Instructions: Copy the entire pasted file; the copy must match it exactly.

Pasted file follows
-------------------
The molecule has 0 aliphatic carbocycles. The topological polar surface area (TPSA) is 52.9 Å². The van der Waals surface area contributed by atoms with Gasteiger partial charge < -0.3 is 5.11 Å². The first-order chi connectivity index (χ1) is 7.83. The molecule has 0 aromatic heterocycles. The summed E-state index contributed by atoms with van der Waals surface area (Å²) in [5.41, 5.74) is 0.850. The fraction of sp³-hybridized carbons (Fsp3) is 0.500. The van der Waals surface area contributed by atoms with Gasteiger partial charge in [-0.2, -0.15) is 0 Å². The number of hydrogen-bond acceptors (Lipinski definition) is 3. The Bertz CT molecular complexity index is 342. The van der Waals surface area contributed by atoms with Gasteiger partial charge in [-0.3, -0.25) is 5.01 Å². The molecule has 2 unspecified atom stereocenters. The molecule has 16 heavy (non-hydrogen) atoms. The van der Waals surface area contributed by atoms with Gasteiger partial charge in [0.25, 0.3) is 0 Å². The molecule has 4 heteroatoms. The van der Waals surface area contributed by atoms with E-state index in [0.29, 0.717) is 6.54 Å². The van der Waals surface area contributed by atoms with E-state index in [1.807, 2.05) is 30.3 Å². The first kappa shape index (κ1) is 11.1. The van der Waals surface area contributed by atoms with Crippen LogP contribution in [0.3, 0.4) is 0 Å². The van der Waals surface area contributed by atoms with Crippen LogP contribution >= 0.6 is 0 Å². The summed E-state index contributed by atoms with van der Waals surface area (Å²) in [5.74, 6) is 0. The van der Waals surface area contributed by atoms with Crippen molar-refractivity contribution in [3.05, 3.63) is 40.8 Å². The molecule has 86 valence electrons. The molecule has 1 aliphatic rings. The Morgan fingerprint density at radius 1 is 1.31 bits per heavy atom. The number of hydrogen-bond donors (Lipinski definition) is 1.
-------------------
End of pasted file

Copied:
The molecule has 0 aliphatic carbocycles. The topological polar surface area (TPSA) is 52.9 Å². The van der Waals surface area contributed by atoms with Gasteiger partial charge < -0.3 is 5.11 Å². The first-order chi connectivity index (χ1) is 7.83. The molecule has 0 aromatic heterocycles. The summed E-state index contributed by atoms with van der Waals surface area (Å²) in [5.41, 5.74) is 0.850. The fraction of sp³-hybridized carbons (Fsp3) is 0.500. The van der Waals surface area contributed by atoms with Gasteiger partial charge in [-0.2, -0.15) is 0 Å². The number of hydrogen-bond acceptors (Lipinski definition) is 3. The Bertz CT molecular complexity index is 342. The van der Waals surface area contributed by atoms with Gasteiger partial charge in [-0.3, -0.25) is 5.01 Å². The molecule has 2 unspecified atom stereocenters. The molecule has 16 heavy (non-hydrogen) atoms. The van der Waals surface area contributed by atoms with Gasteiger partial charge in [0.25, 0.3) is 0 Å². The molecule has 4 heteroatoms. The van der Waals surface area contributed by atoms with E-state index in [0.29, 0.717) is 6.54 Å². The van der Waals surface area contributed by atoms with E-state index in [1.807, 2.05) is 30.3 Å². The first kappa shape index (κ1) is 11.1. The van der Waals surface area contributed by atoms with Crippen LogP contribution in [0.3, 0.4) is 0 Å². The van der Waals surface area contributed by atoms with Crippen LogP contribution >= 0.6 is 0 Å². The summed E-state index contributed by atoms with van der Waals surface area (Å²) in [5.74, 6) is 0. The van der Waals surface area contributed by atoms with Crippen molar-refractivity contribution in [3.05, 3.63) is 40.8 Å². The molecule has 86 valence electrons. The molecule has 1 aliphatic rings. The Morgan fingerprint density at radius 1 is 1.31 bits per heavy atom. The number of hydrogen-bond donors (Lipinski definition) is 1.